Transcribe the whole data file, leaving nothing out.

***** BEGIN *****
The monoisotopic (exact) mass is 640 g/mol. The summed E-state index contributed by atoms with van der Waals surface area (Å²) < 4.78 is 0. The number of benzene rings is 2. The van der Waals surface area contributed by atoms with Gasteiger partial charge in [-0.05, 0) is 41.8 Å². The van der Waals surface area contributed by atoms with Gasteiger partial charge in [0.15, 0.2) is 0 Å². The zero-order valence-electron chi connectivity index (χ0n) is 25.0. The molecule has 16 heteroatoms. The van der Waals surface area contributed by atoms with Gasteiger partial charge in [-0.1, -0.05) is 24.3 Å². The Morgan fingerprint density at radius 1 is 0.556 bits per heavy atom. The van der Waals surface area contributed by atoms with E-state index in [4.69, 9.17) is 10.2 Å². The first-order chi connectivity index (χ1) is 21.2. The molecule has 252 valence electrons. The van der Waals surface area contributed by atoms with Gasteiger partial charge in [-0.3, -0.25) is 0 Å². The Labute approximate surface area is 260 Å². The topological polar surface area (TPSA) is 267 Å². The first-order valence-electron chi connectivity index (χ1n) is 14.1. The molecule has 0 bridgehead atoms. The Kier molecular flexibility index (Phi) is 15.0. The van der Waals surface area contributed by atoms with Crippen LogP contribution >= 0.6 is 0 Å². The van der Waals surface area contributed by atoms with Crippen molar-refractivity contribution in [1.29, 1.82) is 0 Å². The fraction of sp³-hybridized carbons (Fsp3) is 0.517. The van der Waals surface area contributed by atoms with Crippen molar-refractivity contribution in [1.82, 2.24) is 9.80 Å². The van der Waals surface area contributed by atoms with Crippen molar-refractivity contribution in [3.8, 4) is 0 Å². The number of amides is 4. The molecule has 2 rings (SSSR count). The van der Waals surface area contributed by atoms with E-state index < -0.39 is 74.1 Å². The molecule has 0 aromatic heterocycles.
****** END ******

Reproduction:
The monoisotopic (exact) mass is 640 g/mol. The summed E-state index contributed by atoms with van der Waals surface area (Å²) < 4.78 is 0. The number of benzene rings is 2. The van der Waals surface area contributed by atoms with Gasteiger partial charge in [-0.05, 0) is 41.8 Å². The van der Waals surface area contributed by atoms with Gasteiger partial charge in [0.15, 0.2) is 0 Å². The zero-order valence-electron chi connectivity index (χ0n) is 25.0. The molecule has 16 heteroatoms. The van der Waals surface area contributed by atoms with Gasteiger partial charge in [-0.1, -0.05) is 24.3 Å². The Morgan fingerprint density at radius 1 is 0.556 bits per heavy atom. The van der Waals surface area contributed by atoms with E-state index in [4.69, 9.17) is 10.2 Å². The first-order chi connectivity index (χ1) is 21.2. The molecule has 252 valence electrons. The van der Waals surface area contributed by atoms with Gasteiger partial charge in [-0.3, -0.25) is 0 Å². The Labute approximate surface area is 260 Å². The topological polar surface area (TPSA) is 267 Å². The first-order valence-electron chi connectivity index (χ1n) is 14.1. The molecule has 0 bridgehead atoms. The Kier molecular flexibility index (Phi) is 15.0. The van der Waals surface area contributed by atoms with Crippen LogP contribution >= 0.6 is 0 Å². The van der Waals surface area contributed by atoms with Crippen molar-refractivity contribution in [1.29, 1.82) is 0 Å². The fraction of sp³-hybridized carbons (Fsp3) is 0.517. The van der Waals surface area contributed by atoms with Crippen molar-refractivity contribution in [1.82, 2.24) is 9.80 Å². The van der Waals surface area contributed by atoms with Crippen molar-refractivity contribution in [3.8, 4) is 0 Å². The number of amides is 4. The molecule has 2 rings (SSSR count). The van der Waals surface area contributed by atoms with E-state index < -0.39 is 74.1 Å². The molecule has 0 aromatic heterocycles.